Months prior to venturing out to the Pacific Ocean for tuna, there was a consistent buildup of anticipation. As each day passed, more and more details emerged about how to cross the bar and what to expect. It’s actually unbelievable the amount of details you need to know to ensure a safe bar crossing. Not only do you need to know the weather forecast and timing of the tide, but you’ve got to know the swell direction, make sure your boat is properly loaded, continuously watch your speed, know where the submerged jetty is, don’t go east of the green piling marker #7, stay north of red can #8, know the bar reports, know where the rough bar lights are, use the buoy reports, and so forth. The combination of information and factors ultimately contribute to a safe bar crossing. Crossing the Grays Harbor Bar is intimidating, but it’s also the least dangerous bar to cross in WA. Take Buoy 10 for example, which is at the mouth of the Columbia River. There’s a handful of YouTube videos out there exploiting how dangerous this bar is. Thanks to ingesting plenty of research, our bar crossing was successful each time.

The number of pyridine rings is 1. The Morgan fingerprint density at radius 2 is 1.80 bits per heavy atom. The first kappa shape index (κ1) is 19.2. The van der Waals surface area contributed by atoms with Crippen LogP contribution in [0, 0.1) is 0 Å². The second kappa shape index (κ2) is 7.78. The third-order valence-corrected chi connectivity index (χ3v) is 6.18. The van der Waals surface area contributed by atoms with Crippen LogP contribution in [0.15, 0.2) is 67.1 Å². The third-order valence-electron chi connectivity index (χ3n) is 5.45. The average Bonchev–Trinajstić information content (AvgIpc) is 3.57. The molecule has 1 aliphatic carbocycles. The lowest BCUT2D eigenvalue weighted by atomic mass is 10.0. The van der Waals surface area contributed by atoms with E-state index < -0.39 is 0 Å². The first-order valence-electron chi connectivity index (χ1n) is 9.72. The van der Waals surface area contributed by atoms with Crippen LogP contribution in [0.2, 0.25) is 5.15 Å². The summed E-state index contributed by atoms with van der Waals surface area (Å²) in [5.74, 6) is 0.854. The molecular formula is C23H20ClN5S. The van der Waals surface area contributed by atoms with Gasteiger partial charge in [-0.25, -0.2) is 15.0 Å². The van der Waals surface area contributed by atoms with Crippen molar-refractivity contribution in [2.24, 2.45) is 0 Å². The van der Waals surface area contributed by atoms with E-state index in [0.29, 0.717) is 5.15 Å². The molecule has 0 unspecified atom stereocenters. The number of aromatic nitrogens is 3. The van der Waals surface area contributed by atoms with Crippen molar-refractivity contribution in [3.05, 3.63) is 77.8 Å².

Pacific Albacore Tuna (also known as; Germon, Tombo, and Longfinned tuna) have torpedo shaped bodies, elongated pectoral fins and smooth skin. Their color is a pallet of metallic, dark blue, white and silver. They are found in warm temperate and tropical waters and a boat ride to the Atlantic or Indian Ocean is out of the question, so the Pacific Ocean it is! The albacore tuna can weigh between 12 and 35 pounds and grow up to 47 inches long. Once you hook a tuna, you’ll hook another and another until you run out of fishing poles! This is because albacore tuna like to travel in schools. Also, schools of tuna are similar in size. Albacore begin their ocean journey when they’re between 2 and 4 years old. They leave the waters of Japan in spring and early summer at speeds beyond 50 mph and make their way to the waters of the Pacific coast by late summer where they simmer down during the fall and winter.
Before leaving the bungalow, that offered a gorgeous view of South Bay and Westport at sunrise and sunset, I made sure to gobble down some Dramamine. And it certainly paid off! Given the two possibilities of the bar being either flat or rough, we crossed a rough bar on the first day. Once across the bar, we stayed fairly close to shore to fish for some lingcod – also known as buffalo cod! The swells were so brutal. The wind waves plus the height of the swell definitely exceeded the time in seconds. The marine forecast was definitely off a tad. It didn’t take long for us to turn around and fish between the Ocean Shores Sewage Treatment Plant and Westport Jetty, but unfortunately we came up empty handed. I had too much excitement for one day and was ready for some much needed R&R. Bungalow, here we come!